Gary F. Johnston is working hard to gather support for an MRI in Salmon Arm. (Black Press file photo)

Gary F. Johnston is working hard to gather support for an MRI in Salmon Arm. (Black Press file photo)

MRI wanted for Salmon Arm

Resident urges council to support request, points to many advantages

What’s the value of a life?

That’s a question central to a project that Gary Johnston, a concerned citizen, has taken on.

Johnston came to city council Tuesday, Feb. 13 to voice his wish for Salmon Arm to acquire an MRI – magnetic resonance imaging – machine.

“I feel as a taxpayer and citizen of Salmon Arm it’s an initiative that has to be put forward,” he said, predicting that if people know what the machine’s capable of, they’ll support one.

“It can provide very early detection of many conditions so treatment can be better quality.”

Johnston began researching MRIs after he heard that Vernon and Penticton are getting them.

At the heart of it is a strong magnet, he said, and showed council a video with more information.

An MRI scan produces pictures on the inside of a person’s body, and is the best technique for finding anomalies in both soft and hard tissue, he said. And while X-rays and CT scans use radiation, an MRI doesn’t.

“It outworks a CT scan by a long ways.”

The list Johnston provided of uses for MRIs included: detecting congenital heart defects in newborns; identifying complications of infectious diseases, such as those associated with Lyme disease or AIDS; and assessing blood vessels in the brain for stroke and other abnormalities.

He added that he has researched costs, talked to a lot of hospitals, and every day is learning something new. He’s found five companies that provide MRIs, at a variety of prices.

“I could tell you a price that could scare you, or one that you would say, okay.”

Related link: Salmon Arm parents fear MRI wait will harm baby

Coun. Chad Eliason said he may be the bearer of bad news because he and Coun. Kevin Flynn sit on the North Okanagan Regional Hospital District board, which makes decisions on capital projects.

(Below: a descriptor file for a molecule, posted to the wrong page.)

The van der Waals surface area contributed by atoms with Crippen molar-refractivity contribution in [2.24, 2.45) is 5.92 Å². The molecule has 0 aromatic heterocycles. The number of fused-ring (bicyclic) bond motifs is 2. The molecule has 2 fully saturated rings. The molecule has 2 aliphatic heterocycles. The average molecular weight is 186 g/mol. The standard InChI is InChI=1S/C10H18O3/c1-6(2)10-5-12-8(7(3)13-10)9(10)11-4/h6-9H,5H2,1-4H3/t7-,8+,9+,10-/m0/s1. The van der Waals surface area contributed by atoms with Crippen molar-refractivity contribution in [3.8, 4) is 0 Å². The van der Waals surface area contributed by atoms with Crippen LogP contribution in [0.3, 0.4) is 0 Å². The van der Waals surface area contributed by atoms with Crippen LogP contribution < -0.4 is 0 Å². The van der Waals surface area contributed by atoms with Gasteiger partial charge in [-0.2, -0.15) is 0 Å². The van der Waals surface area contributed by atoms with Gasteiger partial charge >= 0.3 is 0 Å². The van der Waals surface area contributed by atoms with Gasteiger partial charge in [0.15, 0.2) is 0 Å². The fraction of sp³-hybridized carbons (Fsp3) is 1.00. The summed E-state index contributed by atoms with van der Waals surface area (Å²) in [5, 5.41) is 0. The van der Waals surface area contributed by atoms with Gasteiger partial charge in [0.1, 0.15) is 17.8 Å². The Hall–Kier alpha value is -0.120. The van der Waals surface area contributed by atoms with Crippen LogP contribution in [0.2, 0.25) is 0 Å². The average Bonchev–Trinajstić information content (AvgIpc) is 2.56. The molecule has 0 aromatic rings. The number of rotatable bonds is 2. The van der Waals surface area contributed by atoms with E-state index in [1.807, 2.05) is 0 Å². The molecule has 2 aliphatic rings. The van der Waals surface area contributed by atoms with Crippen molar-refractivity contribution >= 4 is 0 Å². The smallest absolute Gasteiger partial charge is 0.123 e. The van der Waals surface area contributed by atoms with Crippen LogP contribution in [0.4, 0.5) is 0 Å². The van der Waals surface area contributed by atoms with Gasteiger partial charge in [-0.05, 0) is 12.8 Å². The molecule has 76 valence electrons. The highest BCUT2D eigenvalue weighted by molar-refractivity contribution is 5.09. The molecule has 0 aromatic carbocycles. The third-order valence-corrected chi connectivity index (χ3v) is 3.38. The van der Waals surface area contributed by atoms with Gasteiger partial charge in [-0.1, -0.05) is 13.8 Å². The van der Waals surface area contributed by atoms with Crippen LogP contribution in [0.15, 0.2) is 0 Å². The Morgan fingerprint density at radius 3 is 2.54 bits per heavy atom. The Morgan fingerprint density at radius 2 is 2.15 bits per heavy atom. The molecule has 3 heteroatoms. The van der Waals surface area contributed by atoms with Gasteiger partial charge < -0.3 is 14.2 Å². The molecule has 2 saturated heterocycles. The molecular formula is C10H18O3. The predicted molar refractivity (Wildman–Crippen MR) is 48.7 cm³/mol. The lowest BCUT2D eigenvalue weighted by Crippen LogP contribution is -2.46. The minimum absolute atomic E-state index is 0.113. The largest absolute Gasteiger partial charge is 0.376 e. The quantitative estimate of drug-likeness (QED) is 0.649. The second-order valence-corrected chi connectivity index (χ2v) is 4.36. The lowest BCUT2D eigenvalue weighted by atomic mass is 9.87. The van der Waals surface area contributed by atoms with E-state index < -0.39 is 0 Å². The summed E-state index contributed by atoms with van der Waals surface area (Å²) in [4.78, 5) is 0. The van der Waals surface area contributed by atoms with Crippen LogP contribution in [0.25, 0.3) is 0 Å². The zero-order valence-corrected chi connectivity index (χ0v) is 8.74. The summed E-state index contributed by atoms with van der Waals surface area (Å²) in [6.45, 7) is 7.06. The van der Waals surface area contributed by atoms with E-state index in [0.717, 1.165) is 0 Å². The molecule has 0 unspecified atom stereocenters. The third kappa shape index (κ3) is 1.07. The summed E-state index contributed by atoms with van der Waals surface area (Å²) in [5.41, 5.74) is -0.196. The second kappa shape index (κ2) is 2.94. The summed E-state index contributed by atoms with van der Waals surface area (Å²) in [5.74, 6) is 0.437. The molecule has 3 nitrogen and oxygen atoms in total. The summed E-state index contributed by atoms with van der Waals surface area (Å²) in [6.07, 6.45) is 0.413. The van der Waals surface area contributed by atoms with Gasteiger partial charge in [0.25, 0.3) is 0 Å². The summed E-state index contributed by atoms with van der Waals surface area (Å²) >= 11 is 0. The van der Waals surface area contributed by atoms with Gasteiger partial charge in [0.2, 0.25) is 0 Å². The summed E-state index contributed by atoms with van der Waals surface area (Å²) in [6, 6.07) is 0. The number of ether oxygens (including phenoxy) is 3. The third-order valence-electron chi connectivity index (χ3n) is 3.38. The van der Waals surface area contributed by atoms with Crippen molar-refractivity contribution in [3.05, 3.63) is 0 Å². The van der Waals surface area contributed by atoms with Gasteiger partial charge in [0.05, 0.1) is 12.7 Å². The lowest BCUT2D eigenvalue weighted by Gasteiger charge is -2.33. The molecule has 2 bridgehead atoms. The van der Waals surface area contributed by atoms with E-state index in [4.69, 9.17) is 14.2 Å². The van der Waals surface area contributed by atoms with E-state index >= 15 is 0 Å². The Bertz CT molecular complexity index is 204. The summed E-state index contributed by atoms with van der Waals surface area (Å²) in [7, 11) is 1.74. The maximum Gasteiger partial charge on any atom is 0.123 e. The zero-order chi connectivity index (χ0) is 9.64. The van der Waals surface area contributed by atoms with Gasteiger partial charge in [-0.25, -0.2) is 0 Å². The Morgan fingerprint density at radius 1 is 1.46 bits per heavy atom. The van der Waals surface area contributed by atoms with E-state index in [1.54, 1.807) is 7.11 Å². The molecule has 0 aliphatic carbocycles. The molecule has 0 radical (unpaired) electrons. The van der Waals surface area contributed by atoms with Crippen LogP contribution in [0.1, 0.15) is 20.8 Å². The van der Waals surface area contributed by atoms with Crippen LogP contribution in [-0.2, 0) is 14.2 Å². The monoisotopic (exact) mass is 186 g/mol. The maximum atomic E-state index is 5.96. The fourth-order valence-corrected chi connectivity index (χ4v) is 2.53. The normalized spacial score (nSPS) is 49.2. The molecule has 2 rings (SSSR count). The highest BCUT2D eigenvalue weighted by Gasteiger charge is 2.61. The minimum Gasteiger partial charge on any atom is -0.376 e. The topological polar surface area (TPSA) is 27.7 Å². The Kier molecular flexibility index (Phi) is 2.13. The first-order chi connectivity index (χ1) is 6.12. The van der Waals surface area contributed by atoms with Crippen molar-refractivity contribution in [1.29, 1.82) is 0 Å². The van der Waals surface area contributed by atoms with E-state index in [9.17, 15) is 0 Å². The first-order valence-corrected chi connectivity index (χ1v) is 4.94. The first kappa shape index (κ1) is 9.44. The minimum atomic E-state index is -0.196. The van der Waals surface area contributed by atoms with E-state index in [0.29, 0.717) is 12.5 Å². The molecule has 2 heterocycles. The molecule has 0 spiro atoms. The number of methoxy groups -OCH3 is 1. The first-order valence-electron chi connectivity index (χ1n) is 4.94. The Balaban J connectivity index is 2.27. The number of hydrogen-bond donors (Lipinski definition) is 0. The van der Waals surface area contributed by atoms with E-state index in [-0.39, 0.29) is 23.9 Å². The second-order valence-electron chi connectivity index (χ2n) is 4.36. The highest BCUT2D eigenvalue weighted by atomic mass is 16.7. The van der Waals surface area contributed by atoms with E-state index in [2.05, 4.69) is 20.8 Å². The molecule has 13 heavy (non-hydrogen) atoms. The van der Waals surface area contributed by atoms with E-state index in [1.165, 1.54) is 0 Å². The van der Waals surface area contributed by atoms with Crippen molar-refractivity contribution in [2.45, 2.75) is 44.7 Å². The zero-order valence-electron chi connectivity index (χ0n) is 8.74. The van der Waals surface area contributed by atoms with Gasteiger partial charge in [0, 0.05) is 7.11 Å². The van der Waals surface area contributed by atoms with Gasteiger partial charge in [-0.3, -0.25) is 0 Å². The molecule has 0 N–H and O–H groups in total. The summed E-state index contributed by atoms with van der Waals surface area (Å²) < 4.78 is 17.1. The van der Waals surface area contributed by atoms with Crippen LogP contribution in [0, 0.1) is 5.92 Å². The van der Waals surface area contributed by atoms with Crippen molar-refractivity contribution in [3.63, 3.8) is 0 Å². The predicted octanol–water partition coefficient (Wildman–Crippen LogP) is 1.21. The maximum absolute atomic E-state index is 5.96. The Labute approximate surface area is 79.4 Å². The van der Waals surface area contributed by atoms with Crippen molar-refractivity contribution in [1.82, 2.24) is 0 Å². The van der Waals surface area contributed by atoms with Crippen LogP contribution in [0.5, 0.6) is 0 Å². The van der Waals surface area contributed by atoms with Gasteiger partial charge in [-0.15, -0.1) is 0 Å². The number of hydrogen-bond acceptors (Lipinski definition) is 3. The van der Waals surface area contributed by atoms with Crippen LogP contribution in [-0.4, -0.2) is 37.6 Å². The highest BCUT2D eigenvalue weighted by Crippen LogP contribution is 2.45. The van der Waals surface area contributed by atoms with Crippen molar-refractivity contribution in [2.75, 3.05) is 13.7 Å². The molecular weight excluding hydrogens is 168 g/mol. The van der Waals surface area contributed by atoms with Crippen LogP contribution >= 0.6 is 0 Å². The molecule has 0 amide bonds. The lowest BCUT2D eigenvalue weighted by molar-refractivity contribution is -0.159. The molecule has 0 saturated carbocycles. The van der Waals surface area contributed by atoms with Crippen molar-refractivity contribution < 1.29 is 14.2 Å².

“Earlier this year the group decided that the priority for an MRI would be Vernon because of its facilities and the size of the hospital. It was a tough decision.”

Eliason said cost and the retrofit were deciding factors.

“In order to facilitate the implementation of an MRI, you have to renovate substantially,” he said, explaining that the machine must be contained in a vault-like structure made of thick cement so nothing can interfere with the machine.

“While I appreciate your efforts, the decision of the board was to support one in Vernon.”

Flynn reinforced Eliason’s comments, noting he can’t argue with wanting to have an MRI in Salmon Arm given that his son has had to have numerous MRIs due to congenital heart disease.

He said they worked hard to get an MRI close to Salmon Arm, and he thinks a 45-minute trip is pretty good.

But he encouraged Johnston, stating he thinks that 10 years from now, Salmon Arm will have its own.

“I think your initiative is a good one,” Flynn said, suggesting Johnston start with the local hospital foundation and other local players.

Johnston said he has spoken to a number of local parties.

Following the meeting, Johnston said he’s not discouraged as it’s not an overnight issue.

He pointed out that last year there were 22,000 MRIs in B.C., less than all those in Toronto in the same period.

And he expects long wait lists will continue if Vernon and Salmon Arm area residents are all trying to access an MRI in Vernon.

“This issue is not just my issue, this is the issue for the whole area, and we’re a very large area here.”


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